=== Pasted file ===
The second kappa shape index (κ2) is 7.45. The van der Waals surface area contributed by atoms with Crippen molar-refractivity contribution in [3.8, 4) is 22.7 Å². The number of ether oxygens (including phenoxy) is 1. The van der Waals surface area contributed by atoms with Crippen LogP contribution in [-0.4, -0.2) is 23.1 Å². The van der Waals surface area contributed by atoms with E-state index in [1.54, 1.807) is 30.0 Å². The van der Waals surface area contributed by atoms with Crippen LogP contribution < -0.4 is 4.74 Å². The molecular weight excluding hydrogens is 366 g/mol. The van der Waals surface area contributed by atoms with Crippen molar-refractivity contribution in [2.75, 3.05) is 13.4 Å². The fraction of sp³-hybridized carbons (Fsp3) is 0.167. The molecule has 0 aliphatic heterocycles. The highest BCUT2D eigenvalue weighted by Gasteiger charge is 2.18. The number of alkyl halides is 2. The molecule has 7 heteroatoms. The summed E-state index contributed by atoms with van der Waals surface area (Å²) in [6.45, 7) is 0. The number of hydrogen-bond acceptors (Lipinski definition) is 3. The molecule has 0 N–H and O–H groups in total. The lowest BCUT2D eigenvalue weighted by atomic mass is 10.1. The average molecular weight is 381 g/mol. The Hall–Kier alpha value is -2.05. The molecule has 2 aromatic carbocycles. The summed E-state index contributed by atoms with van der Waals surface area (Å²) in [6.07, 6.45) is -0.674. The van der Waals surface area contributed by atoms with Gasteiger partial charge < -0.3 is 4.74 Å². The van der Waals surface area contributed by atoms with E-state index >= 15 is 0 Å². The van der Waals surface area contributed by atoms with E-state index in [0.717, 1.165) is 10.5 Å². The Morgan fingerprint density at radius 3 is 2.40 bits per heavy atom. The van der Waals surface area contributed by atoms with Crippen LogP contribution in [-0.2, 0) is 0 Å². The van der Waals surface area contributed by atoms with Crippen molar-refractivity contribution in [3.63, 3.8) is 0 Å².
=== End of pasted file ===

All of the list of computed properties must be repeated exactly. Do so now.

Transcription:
The second kappa shape index (κ2) is 7.45. The van der Waals surface area contributed by atoms with Crippen molar-refractivity contribution in [3.8, 4) is 22.7 Å². The number of ether oxygens (including phenoxy) is 1. The van der Waals surface area contributed by atoms with Crippen LogP contribution in [-0.4, -0.2) is 23.1 Å². The van der Waals surface area contributed by atoms with E-state index in [1.54, 1.807) is 30.0 Å². The van der Waals surface area contributed by atoms with Crippen LogP contribution < -0.4 is 4.74 Å². The molecular weight excluding hydrogens is 366 g/mol. The van der Waals surface area contributed by atoms with Crippen molar-refractivity contribution in [2.75, 3.05) is 13.4 Å². The fraction of sp³-hybridized carbons (Fsp3) is 0.167. The molecule has 0 aliphatic heterocycles. The highest BCUT2D eigenvalue weighted by Gasteiger charge is 2.18. The number of alkyl halides is 2. The molecule has 7 heteroatoms. The summed E-state index contributed by atoms with van der Waals surface area (Å²) in [6.45, 7) is 0. The number of hydrogen-bond acceptors (Lipinski definition) is 3. The molecule has 0 N–H and O–H groups in total. The lowest BCUT2D eigenvalue weighted by atomic mass is 10.1. The average molecular weight is 381 g/mol. The Hall–Kier alpha value is -2.05. The molecule has 2 aromatic carbocycles. The summed E-state index contributed by atoms with van der Waals surface area (Å²) in [6.07, 6.45) is -0.674. The van der Waals surface area contributed by atoms with Gasteiger partial charge < -0.3 is 4.74 Å². The van der Waals surface area contributed by atoms with E-state index >= 15 is 0 Å². The van der Waals surface area contributed by atoms with E-state index in [0.717, 1.165) is 10.5 Å². The Morgan fingerprint density at radius 3 is 2.40 bits per heavy atom. The van der Waals surface area contributed by atoms with Crippen LogP contribution in [-0.2, 0) is 0 Å². The van der Waals surface area contributed by atoms with Crippen molar-refractivity contribution in [3.63, 3.8) is 0 Å².